Thoresby Hall is a grade I listed 19th-century country house in Budby,
Nottinghamshire, some 2 miles (4 km) north of Ollerton. It is one of
four neighbouring country houses and estates in the Dukeries in north
Nottinghamshire all occupied by dukes at one time during their
history. It is now a hotel.
The hall is constructed of rock-faced ashlar with ashlar dressings. It
is built in four storeys with a square floor plan surrounding a
central courtyard, nine bays wide and eight bays deep.
The Queen's Royal Lancers and Nottinghamshire Yeomanry Museum
The Queen's Royal Lancers and Nottinghamshire Yeomanry Museum occupies
part of the courtyard.
Robert Pierrepont, 1st Earl of Kingston-upon-Hull
Robert Pierrepont, 1st Earl of Kingston-upon-Hull acquired the
Thoresby lands in 1633, but was killed in the Civil War in 1643. His
son Henry Pierrepont, the 2nd Earl, built the first grand house,
attributed to the architect Talman, about 1670. The house was
remodelled for William Pierrepont, the 4th Earl, during 1685–87,
probably by Benjamin Jackson, after the earl had been granted the
right in 1683 to create the park by enclosure from Sherwood Forest.
The 5th Earl was created the 1st Duke of Kingston in 1715.
The estate passed to Evelyn Pierrepont, 2nd Duke of Kingston-upon-Hull
(1711–1773), who fought at the
Battle of Culloden
Battle of Culloden in 1746 and during
whose ownership the house was destroyed by fire that same year. Twenty
years later the architect John Carr during 1767–1772 built a new
house on the same site.
Humphry Repton landscaped the park at the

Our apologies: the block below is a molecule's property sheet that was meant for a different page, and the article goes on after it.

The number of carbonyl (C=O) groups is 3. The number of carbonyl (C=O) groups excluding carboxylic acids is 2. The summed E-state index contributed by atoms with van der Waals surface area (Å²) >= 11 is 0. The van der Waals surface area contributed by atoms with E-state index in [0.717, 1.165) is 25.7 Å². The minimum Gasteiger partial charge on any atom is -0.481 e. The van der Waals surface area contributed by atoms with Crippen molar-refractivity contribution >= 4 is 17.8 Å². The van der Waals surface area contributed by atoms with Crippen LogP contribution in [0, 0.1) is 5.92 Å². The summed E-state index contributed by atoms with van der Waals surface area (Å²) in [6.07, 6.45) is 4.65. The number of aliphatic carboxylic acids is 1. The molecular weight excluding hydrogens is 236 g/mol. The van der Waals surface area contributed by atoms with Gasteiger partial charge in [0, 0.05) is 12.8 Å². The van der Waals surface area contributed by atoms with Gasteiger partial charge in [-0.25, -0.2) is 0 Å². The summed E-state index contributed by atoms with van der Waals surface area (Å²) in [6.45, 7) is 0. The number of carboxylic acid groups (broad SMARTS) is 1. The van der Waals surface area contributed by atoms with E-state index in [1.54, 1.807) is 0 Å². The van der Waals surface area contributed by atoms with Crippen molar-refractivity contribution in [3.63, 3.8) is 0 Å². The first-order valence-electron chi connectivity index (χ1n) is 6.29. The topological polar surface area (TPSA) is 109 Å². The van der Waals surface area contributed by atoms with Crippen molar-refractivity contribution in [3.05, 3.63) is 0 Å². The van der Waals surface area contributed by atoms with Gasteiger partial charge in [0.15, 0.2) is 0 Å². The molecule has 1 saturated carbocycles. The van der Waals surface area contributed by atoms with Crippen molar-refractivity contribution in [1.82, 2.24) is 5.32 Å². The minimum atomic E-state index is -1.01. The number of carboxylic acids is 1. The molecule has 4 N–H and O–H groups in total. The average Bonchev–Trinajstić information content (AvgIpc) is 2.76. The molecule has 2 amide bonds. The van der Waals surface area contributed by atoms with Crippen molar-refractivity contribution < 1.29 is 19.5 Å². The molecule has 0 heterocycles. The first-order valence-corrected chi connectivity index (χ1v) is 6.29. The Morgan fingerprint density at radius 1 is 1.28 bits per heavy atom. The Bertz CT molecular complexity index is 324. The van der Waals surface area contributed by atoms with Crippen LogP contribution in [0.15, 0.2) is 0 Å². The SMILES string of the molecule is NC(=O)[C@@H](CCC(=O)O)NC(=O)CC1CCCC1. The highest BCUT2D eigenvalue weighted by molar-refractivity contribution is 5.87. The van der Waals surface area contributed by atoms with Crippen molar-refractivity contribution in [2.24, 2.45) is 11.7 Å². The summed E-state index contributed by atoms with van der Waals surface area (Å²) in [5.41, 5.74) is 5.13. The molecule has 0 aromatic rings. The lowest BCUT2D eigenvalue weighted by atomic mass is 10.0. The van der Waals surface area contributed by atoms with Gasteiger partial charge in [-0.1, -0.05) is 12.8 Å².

When the 2nd Duke died in 1773 he left the estate to his wife,
Elizabeth Chudleigh, the former wife of the Earl of Bristol. After a
very public court case, she was declared married bigamously to the
duke and obliged to surrender the property on her death in 1786 to the
duke's nephew, Charles Medows, a
Royal Navy officer. He adopted the
name Pierrepont and later became the 1st Earl Manvers.
The hall in 2007
During 1868–1874, Sydney Pierrepont, the 3rd Earl Manvers,
commissioned the celebrated country house architect
Anthony Salvin to
demolish the house after just a hundred years and replace it with the
present house, erected 500 metres (550 yd) to the north. It
measures 55 metres (180 ft) on its east and south fronts and 48
metres (157 ft) on its west front. The impressive Great Hall,
with minstrels' gallery at the west end, is 19 metres (62 ft)
long and 14 metres (46 ft) high. The house descended to Gervas
Pierrepont, 6th Earl Manvers who died in 1955 without a male heir and
the title thereby became extinct. The house remained with his wife,
Countess Manvers, and her family.
To minimise a perceived threat from coal mining subsidence the
buildings were sold to the
National Coal Board
National Coal Board in 1979 and sold on the
open market ten years later. After a number of owners it was acquired
Warner Leisure Hotels and opened as an hotel in 2000. The core of
the Thoresby furniture collection was retained by the family, while
the remainder was sold at auction by
Sotheby's in 1989.
The 8,400-square-metre (90,000 sq ft) Salvin house had a new
bedroom wing added before opening as a 200-room country house hotel
with spa facilities. The bulk of the Thoresby Estate is still owned by
the Pierrepont family and only a few acres of immediately adjacent
grounds and gardens are owned by the hotel; the family permits access
along some footpaths close to the house, and others which are rights
The house was the birthplace of Lady Mary Pierrepont, wife of Edward
Thoresby Hall and Adjoining Outbuildings, Gate and Railings,
Perlethorpe cum Budby". British Listed Buildings. Retrieved 26 March
^ Historic England. "
Thoresby Hall and adjoining outbuildings, gate
and railings (1045449)". National Heritage List for England. Retrieved
15 March 2018.
^ "Thoresby" (PDF). Retrieved 26 March 2013.
^ "Cliffe Castle Park Conservation Group". © 2010 All Rights Reserved
• Design by Adam Roe. Retrieved 15 March 2018.
History from Worksop Heritage Trail
A short history from nottshistory.org
A longer history from the same site
The official Warner website about the hotel
Coordinates: 53°14′00″N 1°02′42″W / 53.233469°N
1.045120°W / 53.233469; -1.045120
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